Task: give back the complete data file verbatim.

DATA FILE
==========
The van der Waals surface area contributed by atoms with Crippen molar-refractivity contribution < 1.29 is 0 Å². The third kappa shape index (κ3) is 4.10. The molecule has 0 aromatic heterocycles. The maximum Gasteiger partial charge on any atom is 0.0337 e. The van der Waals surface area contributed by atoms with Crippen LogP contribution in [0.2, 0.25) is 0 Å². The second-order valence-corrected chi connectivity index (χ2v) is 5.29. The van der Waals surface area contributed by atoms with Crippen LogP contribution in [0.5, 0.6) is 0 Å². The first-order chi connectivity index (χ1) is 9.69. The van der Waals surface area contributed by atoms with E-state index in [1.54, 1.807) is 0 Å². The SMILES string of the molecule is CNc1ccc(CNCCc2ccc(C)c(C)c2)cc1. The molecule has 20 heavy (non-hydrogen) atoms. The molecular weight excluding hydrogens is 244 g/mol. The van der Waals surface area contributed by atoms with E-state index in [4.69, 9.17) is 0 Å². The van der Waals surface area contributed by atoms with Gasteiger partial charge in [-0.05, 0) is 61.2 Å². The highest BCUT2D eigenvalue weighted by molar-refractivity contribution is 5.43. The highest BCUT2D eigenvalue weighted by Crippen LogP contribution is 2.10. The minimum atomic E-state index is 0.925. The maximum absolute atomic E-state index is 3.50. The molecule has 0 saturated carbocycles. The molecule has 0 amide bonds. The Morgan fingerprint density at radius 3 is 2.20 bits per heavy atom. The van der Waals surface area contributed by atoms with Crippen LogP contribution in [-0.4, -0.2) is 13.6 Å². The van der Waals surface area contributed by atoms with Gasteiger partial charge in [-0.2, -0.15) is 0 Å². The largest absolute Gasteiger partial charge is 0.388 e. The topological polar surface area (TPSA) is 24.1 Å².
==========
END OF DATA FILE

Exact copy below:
The van der Waals surface area contributed by atoms with Crippen molar-refractivity contribution < 1.29 is 0 Å². The third kappa shape index (κ3) is 4.10. The molecule has 0 aromatic heterocycles. The maximum Gasteiger partial charge on any atom is 0.0337 e. The van der Waals surface area contributed by atoms with Crippen LogP contribution in [0.2, 0.25) is 0 Å². The second-order valence-corrected chi connectivity index (χ2v) is 5.29. The van der Waals surface area contributed by atoms with Crippen LogP contribution in [0.5, 0.6) is 0 Å². The first-order chi connectivity index (χ1) is 9.69. The van der Waals surface area contributed by atoms with E-state index in [1.54, 1.807) is 0 Å². The SMILES string of the molecule is CNc1ccc(CNCCc2ccc(C)c(C)c2)cc1. The molecule has 20 heavy (non-hydrogen) atoms. The molecular weight excluding hydrogens is 244 g/mol. The van der Waals surface area contributed by atoms with E-state index in [4.69, 9.17) is 0 Å². The van der Waals surface area contributed by atoms with Gasteiger partial charge in [-0.05, 0) is 61.2 Å². The highest BCUT2D eigenvalue weighted by molar-refractivity contribution is 5.43. The highest BCUT2D eigenvalue weighted by Crippen LogP contribution is 2.10. The minimum atomic E-state index is 0.925. The maximum absolute atomic E-state index is 3.50. The molecule has 0 saturated carbocycles. The molecule has 0 amide bonds. The Morgan fingerprint density at radius 3 is 2.20 bits per heavy atom. The van der Waals surface area contributed by atoms with Crippen LogP contribution in [-0.4, -0.2) is 13.6 Å². The van der Waals surface area contributed by atoms with Gasteiger partial charge in [-0.2, -0.15) is 0 Å². The largest absolute Gasteiger partial charge is 0.388 e. The topological polar surface area (TPSA) is 24.1 Å².